By Dow Jones Business News,
May 16, 2014, 02:33:00 PM EDT
By Paul Mozur and Rolfe Winkler
SUNNYVALE--Chinese search giant Baidu Inc. is often known as the Google of China. Now, it is setting up shop in
Baidu said Friday it will invest $300 million in a new research-and-development center in Silicon Valley that will
have almost 200 employees and be led by Andrew Ng, most recently the head of Stanford University's artificial-
intelligence lab. Mr. Ng, who also helped Google Inc. set up its artificial-intelligence efforts, was part of the
research team that built a computer that taught itself to recognize cats after looking at millions of YouTube videos.
The move highlights the growing ambition and influence of China's largest Internet companies. "There's been this
old stereotype that other countries copy U.S. technology," Mr. Ng said in an interview, "[but] there's tons of stuff
that Baidu has done that just isn't anywhere else in the world."
China's Internet companies have grown to be some of the largest Internet companies in the world, in part because
the Chinese government blocks foreign-based services such as Facebook and Twitter. The Chinese companies' users are
still mostly located in China, but they are increasingly active in Silicon Valley through investments and recruitment
Baidu rivals Alibaba Group Holding Ltd. and Tencent Holdings Ltd. both have offices near Silicon Valley that
spearheaded growing efforts to acquire and invest in local startups. Alibaba has filed for an initial public offering in
the U.S. that might become the largest listing in history.
Last year, Chinese smartphone startup Xiaomi Inc. hired executive Hugo Barra away from Google's Android mobile-
Baidu's new lab will focus on the development of artificial intelligence and deep learning, a field that has
recently drawn investment from the likes of Google, Facebook Inc. and Microsoft Corp.
Deep learning is a branch of artificial intelligence, in which computer scientists attempt to simulate the human
brain through computers that can see and learn for themselves.
Thus far, Internet companies have primarily used artificial intelligence to improve computer recognition of images
and speech, though deep learning could be used in an array of future technologies from driverless cars to robotics.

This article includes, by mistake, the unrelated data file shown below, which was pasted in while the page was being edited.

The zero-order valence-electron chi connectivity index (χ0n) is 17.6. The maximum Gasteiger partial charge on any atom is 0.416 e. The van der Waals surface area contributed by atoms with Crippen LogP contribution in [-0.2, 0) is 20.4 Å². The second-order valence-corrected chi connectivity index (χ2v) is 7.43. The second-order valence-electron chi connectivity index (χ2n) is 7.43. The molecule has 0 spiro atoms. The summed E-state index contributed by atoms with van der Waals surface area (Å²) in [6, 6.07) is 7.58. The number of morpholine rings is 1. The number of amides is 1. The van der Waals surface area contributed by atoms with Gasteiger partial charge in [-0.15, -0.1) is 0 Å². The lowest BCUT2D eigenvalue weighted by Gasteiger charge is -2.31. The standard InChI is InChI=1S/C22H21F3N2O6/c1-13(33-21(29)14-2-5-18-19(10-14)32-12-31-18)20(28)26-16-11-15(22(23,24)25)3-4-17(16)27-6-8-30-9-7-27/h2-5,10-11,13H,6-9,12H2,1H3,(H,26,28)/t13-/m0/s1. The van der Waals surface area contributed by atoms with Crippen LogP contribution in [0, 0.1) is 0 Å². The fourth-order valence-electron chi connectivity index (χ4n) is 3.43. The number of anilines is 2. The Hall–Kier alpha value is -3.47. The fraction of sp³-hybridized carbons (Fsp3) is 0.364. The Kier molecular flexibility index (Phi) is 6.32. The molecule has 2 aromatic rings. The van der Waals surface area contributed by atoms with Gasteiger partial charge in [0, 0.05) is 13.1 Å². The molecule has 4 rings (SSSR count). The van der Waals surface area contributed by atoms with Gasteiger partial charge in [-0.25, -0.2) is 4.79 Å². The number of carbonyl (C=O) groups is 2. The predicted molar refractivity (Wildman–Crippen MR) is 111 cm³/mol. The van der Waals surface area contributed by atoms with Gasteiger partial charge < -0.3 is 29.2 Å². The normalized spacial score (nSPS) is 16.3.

Baidu, which already has a deep learning center in Beijing, has used the technology to help refine how it targets
ads on its site and develop its speech-recognition software. Last year, it released an application that identifies
objects in smartphone photographs. It is also working on technology to predict tourist turnout at hotspots in China
based on weather, date, and other factors.
Mr. Ng, part of a small fraternity of researchers with expertise in deep learning, said the new Baidu lab would
give him more resources than he had at Stanford and the ability to assemble larger teams that could focus on specific
"The philosophy of the lab will be to have a small number of projects with strong leaders," said Mr. Ng. Adam
Coates, another Stanford artificial-intelligence researcher, is joining him at Baidu.
Baidu doesn't compete directly with Facebook and Google for users--since both face significant blocks in China--but
the three companies compete for talent.
Both U.S. companies have recently made big moves in a field that has a limited number of accomplished researchers.
Another well-known figure is Geoffrey Hinton, formerly of the University of Toronto, whom Google scooped up when it
bought his startup DNNresearch Inc. in early 2013 for an undisclosed amount.
Earlier this year, Google bought DeepMind Technologies for over $500 million, according to two people with
knowledge of the matter. DeepMind was a London-based startup that, among other advances, built a computer that learned
to master basic Atari videogames like "Pong."
Facebook late last year hired prominent New York University researcher Yann LeCun to lead its own artificial-
intelligence efforts. Microsoft has said it is using deep-learning technology to improve image searches for its Bing
Despite all the attention, computer brains remain primitive. Another leading academic in the field, Yohsua Bengio,
of the University of Montreal, said researchers are still able to build only "very tiny brains, like an insect brain."
Mr. Ng acknowledged the limitations, but said advances are happening quickly.
"There is a hypothesis that a lot of human intelligence is due to one learning algorithm," he said. "No one knows
what the right algorithm is, but it gives us hope that if we can discover some crude approximation of whatever this
algorithm is and implement it on a computer, that can help us make a lot of progress."
Write to Paul Mozur at firstname.lastname@example.org and Rolfe Winkler at email@example.com
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